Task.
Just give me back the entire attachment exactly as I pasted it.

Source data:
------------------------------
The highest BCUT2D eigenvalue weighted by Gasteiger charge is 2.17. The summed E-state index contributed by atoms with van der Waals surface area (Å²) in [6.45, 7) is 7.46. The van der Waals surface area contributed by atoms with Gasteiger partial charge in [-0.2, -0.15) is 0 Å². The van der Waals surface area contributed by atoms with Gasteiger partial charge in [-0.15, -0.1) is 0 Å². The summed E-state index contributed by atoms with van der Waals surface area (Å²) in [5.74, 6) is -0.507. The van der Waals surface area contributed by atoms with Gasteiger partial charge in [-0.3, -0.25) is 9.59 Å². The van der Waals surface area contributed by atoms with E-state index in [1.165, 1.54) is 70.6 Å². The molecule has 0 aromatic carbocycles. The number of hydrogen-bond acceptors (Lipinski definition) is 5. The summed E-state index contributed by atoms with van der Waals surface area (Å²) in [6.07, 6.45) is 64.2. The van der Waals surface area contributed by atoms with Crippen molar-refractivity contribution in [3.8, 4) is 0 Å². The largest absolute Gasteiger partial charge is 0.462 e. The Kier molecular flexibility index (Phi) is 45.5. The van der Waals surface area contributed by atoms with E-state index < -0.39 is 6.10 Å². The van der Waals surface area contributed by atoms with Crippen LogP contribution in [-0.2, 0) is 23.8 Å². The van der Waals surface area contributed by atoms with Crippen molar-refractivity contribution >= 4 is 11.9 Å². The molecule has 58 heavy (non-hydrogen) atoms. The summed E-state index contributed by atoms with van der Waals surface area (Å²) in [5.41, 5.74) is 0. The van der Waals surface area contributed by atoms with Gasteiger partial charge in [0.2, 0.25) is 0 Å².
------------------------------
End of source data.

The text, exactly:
The highest BCUT2D eigenvalue weighted by Gasteiger charge is 2.17. The summed E-state index contributed by atoms with van der Waals surface area (Å²) in [6.45, 7) is 7.46. The van der Waals surface area contributed by atoms with Gasteiger partial charge in [-0.2, -0.15) is 0 Å². The van der Waals surface area contributed by atoms with Gasteiger partial charge in [-0.15, -0.1) is 0 Å². The summed E-state index contributed by atoms with van der Waals surface area (Å²) in [5.74, 6) is -0.507. The van der Waals surface area contributed by atoms with Gasteiger partial charge in [-0.3, -0.25) is 9.59 Å². The van der Waals surface area contributed by atoms with E-state index in [1.165, 1.54) is 70.6 Å². The molecule has 0 aromatic carbocycles. The number of hydrogen-bond acceptors (Lipinski definition) is 5. The summed E-state index contributed by atoms with van der Waals surface area (Å²) in [6.07, 6.45) is 64.2. The van der Waals surface area contributed by atoms with Crippen molar-refractivity contribution in [3.8, 4) is 0 Å². The largest absolute Gasteiger partial charge is 0.462 e. The Kier molecular flexibility index (Phi) is 45.5. The van der Waals surface area contributed by atoms with E-state index < -0.39 is 6.10 Å². The van der Waals surface area contributed by atoms with Crippen LogP contribution in [-0.2, 0) is 23.8 Å². The van der Waals surface area contributed by atoms with Crippen molar-refractivity contribution >= 4 is 11.9 Å². The molecule has 58 heavy (non-hydrogen) atoms. The summed E-state index contributed by atoms with van der Waals surface area (Å²) in [5.41, 5.74) is 0. The van der Waals surface area contributed by atoms with Gasteiger partial charge in [0.2, 0.25) is 0 Å².